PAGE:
The ‘dumb Neanderthal myth’ is continually debunked. With the discovery of prehistoric art galleries on rocks worldwide we see how our extinct human cousins appreciated beauty and life. Advancement in understanding Palaeolithic Europeans and their accomplishments and communications – especially as seen through cave paintings – has opened our eyes to a people that were creative and adventurous. Is there anything that we can learn in our modern lives based on an understanding of cave painting? In particular, what can cave paintings teach us about communication and community?

Painting a picture of community

What message about community do some of the oldest cave paintings have for us today? We can learn from the oldest cave paintings in Spain and recent discoveries in America, that date back 6,000 yearsDiscovering ancient cave images that depict acts of service, celebration or community involvement allude to an understanding of humanity. Today, such things are paramount to our health and well-being. Upper Paleolithic humans understood the importance of community involvement. Today, nine out of ten people report getting a profound ‘emotional high’ from participating in activities that build community cohesion.

The importance of the Magura Cave

The Magura Cave in Bulgaria shows a great example of community. The depiction dating back over 8,000 years, shows women and men engaged in what is thought to be a festival. In the cave art, the community is capturing what is important to them – hunting to provide for the community and a fertility dance. To this day, coming together for important life events is essential human behaviour. The Magura Cave in particular is still a place for the community to gather for music concerts and other events.

Using art to communicate

Cave paintings illustrate the human need to communicate. This communication takes its form in leaving a mark for the future- to help guide, or communicate something so important that it needs a permanent representation. That is why the Altamira Cave in Spain is of major importance. Believed to be over 35,000 years old it mainly depicts bison. It goes beyond what you may have seen in ancient cave art. Instead, with these artworks the creators took into account the rock formations so that they could communicate the viscosity of the animal. The artist used the protruding rocks to exaggerate the features of animals and make them appear as though they were three dimensional. This experimentation shows an understanding of how to communicate effectively using visual prompts.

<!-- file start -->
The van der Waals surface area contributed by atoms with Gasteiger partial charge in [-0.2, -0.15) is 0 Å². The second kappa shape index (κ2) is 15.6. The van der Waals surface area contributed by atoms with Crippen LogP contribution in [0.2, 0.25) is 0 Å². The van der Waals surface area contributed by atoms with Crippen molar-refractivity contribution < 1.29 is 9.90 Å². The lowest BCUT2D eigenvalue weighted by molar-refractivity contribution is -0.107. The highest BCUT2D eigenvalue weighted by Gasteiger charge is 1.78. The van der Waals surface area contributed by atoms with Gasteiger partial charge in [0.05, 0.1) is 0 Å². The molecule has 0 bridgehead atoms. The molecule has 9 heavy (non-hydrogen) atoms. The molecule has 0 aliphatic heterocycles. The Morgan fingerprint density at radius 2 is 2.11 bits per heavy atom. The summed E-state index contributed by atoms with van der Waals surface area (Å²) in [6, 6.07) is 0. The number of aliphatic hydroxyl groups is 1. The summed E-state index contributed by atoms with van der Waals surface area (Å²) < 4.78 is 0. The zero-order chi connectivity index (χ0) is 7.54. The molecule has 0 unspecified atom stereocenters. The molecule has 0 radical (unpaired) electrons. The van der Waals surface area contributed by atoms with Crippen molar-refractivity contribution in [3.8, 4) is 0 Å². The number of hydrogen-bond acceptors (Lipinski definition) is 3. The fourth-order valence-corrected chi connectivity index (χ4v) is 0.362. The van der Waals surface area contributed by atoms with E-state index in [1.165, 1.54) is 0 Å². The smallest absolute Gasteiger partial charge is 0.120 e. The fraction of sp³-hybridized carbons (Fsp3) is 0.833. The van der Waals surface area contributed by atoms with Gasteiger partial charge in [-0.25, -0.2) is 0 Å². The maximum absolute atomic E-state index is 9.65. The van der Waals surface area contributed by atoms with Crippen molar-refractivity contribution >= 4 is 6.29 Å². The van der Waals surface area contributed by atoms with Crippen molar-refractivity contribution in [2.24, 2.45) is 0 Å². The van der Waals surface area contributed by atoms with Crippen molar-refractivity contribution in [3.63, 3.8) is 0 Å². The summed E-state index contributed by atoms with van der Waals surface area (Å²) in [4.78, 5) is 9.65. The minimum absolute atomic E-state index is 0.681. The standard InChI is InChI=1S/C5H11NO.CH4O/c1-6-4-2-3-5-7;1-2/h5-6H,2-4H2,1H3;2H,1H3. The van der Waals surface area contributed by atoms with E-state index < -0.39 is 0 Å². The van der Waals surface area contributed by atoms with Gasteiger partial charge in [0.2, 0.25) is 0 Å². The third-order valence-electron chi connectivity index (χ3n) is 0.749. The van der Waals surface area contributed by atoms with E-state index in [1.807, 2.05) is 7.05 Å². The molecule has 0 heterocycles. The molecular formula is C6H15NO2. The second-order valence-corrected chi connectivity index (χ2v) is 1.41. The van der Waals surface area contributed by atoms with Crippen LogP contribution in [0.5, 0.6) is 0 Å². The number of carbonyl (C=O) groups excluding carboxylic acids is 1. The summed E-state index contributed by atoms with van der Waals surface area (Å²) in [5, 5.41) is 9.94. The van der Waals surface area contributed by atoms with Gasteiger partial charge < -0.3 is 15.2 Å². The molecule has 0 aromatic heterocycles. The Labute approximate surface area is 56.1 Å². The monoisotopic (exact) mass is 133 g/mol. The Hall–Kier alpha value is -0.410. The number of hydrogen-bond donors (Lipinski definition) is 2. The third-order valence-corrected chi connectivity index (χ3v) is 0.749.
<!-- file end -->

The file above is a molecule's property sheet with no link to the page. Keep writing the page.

Pride and persuasion in cave paintings

Effective communication is particularly important when symbolism is used. The human beings ability to communicate symbolically has long been linked with our ‘humanness’.  Modern studies on how the brain responds to stimulus shows that humans have a powerful response when an image is distorted. In the Altamira Cave bisons are distorted according to the meat that they offer. Almost like an image in a butcher shop window that advertises the best organic meat available. This shows us that pride and persuasion were big parts of communication when cave painting.

We should not underestimate the importance of visual communication and how it shapes what we see as important. We can question the images we are presented with and endeavour to understand what they represent to us as a community member. Representing our lives via a set of symbols is nothing new. The hashtag movement, children under 12 ‘dabbing’ and a blue thumbs up for liking a youtube clip are all ways that we communicate today. Imagine what people will make of that in 35,000 years!